7 Most Interesting Facts About Republic Day!

By Aditi Dasgupta in Festivals Tags: Republic Day, Interesting, Facts, Funny, India, Republic, India, nation, national, 26th January

To every Indian, India is like a memoir that is still incomplete. Everybody has their own version of history, politics and social interpretation but tolerance and brotherhood unites us. Every Indian is funnily cynical and yet they would run to kill if someone hurls abuses about their “Khandaan”. These extraordinary moments make India what it is today.

So, time for the seven most interesting facts. Check them out people:

  1. Republic Day celebration actually lasts for three days! The Beating Retreat is held at the end of the third day marking the end of Republic Day.
  2. There are just two original copies of the Constitution in the country written in Hindi and English. They have been preserved in helium-filled cases in the Parliament of India. This constitution has been calligraphed and not printed. Such photo lithographic copies are in circulation and only 1000 copies have been written till date.
  3. The President addresses the Republic Day whereas; the Prime Minister addresses the Independence Day.
  4. Our Constitution is the longest in the world. You definitely cannot read it in a single day.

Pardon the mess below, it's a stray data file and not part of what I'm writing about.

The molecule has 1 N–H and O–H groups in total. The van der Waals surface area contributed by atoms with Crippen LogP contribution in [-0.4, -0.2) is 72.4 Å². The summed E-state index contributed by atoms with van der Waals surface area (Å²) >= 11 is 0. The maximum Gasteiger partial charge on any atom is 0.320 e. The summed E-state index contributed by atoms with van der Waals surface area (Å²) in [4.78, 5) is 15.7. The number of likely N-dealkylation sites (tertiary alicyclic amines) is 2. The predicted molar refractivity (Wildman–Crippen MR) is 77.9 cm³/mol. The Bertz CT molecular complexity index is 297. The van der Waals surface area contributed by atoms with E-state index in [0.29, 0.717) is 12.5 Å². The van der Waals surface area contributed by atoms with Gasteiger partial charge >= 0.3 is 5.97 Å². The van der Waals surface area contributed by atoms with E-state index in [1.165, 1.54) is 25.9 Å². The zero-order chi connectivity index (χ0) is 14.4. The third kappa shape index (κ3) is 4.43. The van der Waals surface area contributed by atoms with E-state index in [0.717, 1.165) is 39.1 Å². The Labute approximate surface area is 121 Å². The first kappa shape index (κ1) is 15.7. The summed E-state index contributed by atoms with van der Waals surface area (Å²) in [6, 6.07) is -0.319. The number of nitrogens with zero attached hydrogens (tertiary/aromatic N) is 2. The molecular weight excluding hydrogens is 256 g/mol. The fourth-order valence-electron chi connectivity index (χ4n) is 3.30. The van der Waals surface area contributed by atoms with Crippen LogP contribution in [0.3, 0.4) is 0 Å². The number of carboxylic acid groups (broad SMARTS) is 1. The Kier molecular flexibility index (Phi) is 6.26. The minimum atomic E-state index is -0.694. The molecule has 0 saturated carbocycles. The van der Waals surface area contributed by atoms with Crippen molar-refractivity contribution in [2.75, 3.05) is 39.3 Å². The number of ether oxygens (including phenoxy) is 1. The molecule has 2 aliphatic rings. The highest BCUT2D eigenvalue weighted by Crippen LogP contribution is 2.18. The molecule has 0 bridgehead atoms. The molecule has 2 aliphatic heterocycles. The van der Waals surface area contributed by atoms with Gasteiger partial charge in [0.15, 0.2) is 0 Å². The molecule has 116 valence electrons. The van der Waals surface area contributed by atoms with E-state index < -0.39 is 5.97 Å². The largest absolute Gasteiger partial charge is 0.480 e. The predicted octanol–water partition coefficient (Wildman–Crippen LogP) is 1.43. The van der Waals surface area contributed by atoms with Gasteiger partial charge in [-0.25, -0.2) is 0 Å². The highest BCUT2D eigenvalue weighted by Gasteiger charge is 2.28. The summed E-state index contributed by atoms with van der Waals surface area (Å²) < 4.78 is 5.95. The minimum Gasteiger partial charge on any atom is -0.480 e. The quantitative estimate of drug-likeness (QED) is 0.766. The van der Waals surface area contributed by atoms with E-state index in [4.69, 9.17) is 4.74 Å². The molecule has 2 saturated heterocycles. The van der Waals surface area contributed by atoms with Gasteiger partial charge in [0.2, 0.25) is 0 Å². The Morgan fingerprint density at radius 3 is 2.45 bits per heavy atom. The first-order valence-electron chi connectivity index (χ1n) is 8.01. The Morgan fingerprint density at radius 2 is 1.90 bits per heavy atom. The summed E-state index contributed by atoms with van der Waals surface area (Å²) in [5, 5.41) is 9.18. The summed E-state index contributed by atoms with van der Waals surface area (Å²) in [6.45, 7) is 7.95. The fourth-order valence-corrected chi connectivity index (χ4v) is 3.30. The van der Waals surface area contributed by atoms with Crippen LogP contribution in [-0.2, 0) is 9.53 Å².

5. Now, writing the constitution was not simple. The Assembly gathered for 166 days that was spread over two years, 11 months and 18 days before the final version was formed. Yes, it was all hand-written and it was on the 26th of January that marked the celebration of Independence in its true sense.
  6. The Constitution came into a legal circulation at 10:18 AM on the 26th of January, 1950.
  7. During The Beating Retreat, ‘Abide by Me’ is the song that is played to mark the end of the ceremony.

For most of us it makes a perfect holiday and not many of us contribute to the national cause on this particular day. You might also find some diligent workers working from home to meet their last minute targets! The Constitution of India states the use of personal rights. Where is yours?


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